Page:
Tueday, May 6, 2008 - We stopped at Cottonwood because Carol wanted to visit Sedona, Arizona which is about 20 miles away. Sedona is known for its stunning red sandstone formations. The gorgeous scenery continued from Sedona to Flagstaff as the highway rose several thousand feet via a series of switchbacks to a scenic overlook at the summit that looked back down Oak Creek Canyon. One of the neat places along Oak Creek Canyon is Slide Rock State Park where Oak Creek flows over smooth sandstone and visitors may slide down a slick natural water chute or wade and sun along the creek.

Wednesday, May 7, 2008 - It was a long hard climb out of Cottonwood to Flagstaff, a gain of almost 4000 feet in elevation. As we left Flagstaff, we passed Humphreys Peak which soars to an altitude of 12,500 feet. What makes this mountain so unusual is that it is isolated and not part of a mountain range with neighboring peaks of similar elevation.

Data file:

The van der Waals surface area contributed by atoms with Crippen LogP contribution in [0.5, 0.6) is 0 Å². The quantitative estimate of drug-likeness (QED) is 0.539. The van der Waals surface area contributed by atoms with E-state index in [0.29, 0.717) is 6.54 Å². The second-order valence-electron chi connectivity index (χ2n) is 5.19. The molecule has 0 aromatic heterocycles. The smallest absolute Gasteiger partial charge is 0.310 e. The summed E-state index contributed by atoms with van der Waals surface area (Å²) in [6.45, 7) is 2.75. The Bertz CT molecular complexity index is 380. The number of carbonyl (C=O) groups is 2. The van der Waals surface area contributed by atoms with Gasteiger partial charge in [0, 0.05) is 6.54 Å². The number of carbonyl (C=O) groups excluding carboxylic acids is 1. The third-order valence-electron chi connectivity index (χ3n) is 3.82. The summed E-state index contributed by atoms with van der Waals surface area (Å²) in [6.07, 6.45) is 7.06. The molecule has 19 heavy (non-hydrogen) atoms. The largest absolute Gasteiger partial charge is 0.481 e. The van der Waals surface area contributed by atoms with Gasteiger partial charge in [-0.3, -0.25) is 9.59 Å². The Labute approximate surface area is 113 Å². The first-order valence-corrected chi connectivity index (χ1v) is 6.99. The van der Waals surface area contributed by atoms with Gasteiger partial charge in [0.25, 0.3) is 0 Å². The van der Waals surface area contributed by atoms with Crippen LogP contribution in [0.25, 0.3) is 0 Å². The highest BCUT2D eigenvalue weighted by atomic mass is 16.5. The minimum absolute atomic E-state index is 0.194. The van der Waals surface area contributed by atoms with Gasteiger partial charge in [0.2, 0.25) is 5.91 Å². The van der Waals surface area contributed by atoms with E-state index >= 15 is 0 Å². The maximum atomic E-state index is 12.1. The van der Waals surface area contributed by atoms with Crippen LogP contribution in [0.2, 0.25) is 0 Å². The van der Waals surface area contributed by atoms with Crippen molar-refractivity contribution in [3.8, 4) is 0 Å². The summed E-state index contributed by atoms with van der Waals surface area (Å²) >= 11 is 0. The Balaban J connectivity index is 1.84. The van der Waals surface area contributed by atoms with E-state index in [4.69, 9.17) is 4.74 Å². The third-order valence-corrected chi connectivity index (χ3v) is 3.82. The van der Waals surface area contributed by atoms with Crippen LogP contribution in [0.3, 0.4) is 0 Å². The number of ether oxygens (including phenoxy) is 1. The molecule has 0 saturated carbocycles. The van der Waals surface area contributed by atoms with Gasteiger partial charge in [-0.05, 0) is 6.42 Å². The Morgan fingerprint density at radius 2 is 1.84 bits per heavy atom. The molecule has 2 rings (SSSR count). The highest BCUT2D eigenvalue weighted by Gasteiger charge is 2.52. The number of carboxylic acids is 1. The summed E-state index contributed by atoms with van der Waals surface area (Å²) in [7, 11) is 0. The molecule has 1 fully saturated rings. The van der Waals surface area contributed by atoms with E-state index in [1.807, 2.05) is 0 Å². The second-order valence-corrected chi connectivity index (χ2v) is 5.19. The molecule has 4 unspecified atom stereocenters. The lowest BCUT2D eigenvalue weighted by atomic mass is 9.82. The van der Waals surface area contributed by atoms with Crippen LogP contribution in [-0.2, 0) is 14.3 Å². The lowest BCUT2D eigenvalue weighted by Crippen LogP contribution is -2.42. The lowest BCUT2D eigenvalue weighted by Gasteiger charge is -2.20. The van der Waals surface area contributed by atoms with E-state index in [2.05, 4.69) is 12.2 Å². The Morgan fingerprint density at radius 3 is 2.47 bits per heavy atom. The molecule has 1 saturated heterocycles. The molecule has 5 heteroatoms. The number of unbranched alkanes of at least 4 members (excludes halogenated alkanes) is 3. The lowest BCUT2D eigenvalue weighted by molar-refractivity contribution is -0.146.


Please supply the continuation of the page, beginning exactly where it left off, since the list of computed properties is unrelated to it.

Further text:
We arrived at Grand Canyon and found a site at the Desert View Campground nestled in among the juniper trees. The only site that was long enough for our RV was available. Actually, there were a few other sites that I think we could have squeezed into but the campground advertises a maximum length of 30 feet and our site was an easy back-in with plenty of room to park the truck. Desert View is at the eastern entrance to the Grand Canyon and, although it has no hookups, we like it because it is quite and the juniper trees provide a degree of privacy. The main part of the park is 25 miles west and that is where the majority of the tourists gather. Few of them make it to Desert View.

Thursday, May 8, 2008 - We got up at 4:45 AM to watch the sunrise over the Grand Canyon. It gets pretty chilly at 7000 feet early in the morning. It is just about impossible to capture the grandeur and scope of the Grand Canyon with a camera. You gotta be here to feel the full impact of the view.

Later in the morning, we drove down to the main section of the park and rode the shuttle bus out to Hopi Point for additional views of the canyon. The section of the park near the south entrance is so commercialized but, apparently, that is what most visitors prefer. After a picnic lunch we headed back to the peace and solitude of Desert View.

Grand Canyon, AZ to Caldwell, ID